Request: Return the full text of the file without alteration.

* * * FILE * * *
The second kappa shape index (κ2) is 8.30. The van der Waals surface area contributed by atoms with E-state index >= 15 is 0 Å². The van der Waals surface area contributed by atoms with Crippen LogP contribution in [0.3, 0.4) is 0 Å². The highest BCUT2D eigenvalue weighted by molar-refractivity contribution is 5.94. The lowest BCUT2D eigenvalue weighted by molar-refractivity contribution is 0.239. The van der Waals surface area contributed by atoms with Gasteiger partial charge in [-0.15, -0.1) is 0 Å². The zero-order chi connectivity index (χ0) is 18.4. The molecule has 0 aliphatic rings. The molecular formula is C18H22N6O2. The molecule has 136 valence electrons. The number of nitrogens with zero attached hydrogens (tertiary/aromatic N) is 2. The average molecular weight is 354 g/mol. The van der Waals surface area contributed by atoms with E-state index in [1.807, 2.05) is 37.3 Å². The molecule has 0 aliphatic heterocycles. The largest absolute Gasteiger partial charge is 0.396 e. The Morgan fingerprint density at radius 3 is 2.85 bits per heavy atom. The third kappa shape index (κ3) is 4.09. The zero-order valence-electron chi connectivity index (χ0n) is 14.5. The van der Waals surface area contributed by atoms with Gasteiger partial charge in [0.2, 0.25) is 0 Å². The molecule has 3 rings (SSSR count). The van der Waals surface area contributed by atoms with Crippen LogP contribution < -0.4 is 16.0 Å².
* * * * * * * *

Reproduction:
The second kappa shape index (κ2) is 8.30. The van der Waals surface area contributed by atoms with E-state index >= 15 is 0 Å². The van der Waals surface area contributed by atoms with Crippen LogP contribution in [0.3, 0.4) is 0 Å². The highest BCUT2D eigenvalue weighted by molar-refractivity contribution is 5.94. The lowest BCUT2D eigenvalue weighted by molar-refractivity contribution is 0.239. The van der Waals surface area contributed by atoms with Gasteiger partial charge in [-0.15, -0.1) is 0 Å². The zero-order chi connectivity index (χ0) is 18.4. The molecule has 0 aliphatic rings. The molecular formula is C18H22N6O2. The molecule has 136 valence electrons. The number of nitrogens with zero attached hydrogens (tertiary/aromatic N) is 2. The average molecular weight is 354 g/mol. The van der Waals surface area contributed by atoms with E-state index in [1.807, 2.05) is 37.3 Å². The molecule has 0 aliphatic heterocycles. The largest absolute Gasteiger partial charge is 0.396 e. The Morgan fingerprint density at radius 3 is 2.85 bits per heavy atom. The third kappa shape index (κ3) is 4.09. The zero-order valence-electron chi connectivity index (χ0n) is 14.5. The van der Waals surface area contributed by atoms with Gasteiger partial charge in [0.2, 0.25) is 0 Å². The molecule has 3 rings (SSSR count). The van der Waals surface area contributed by atoms with Crippen LogP contribution < -0.4 is 16.0 Å².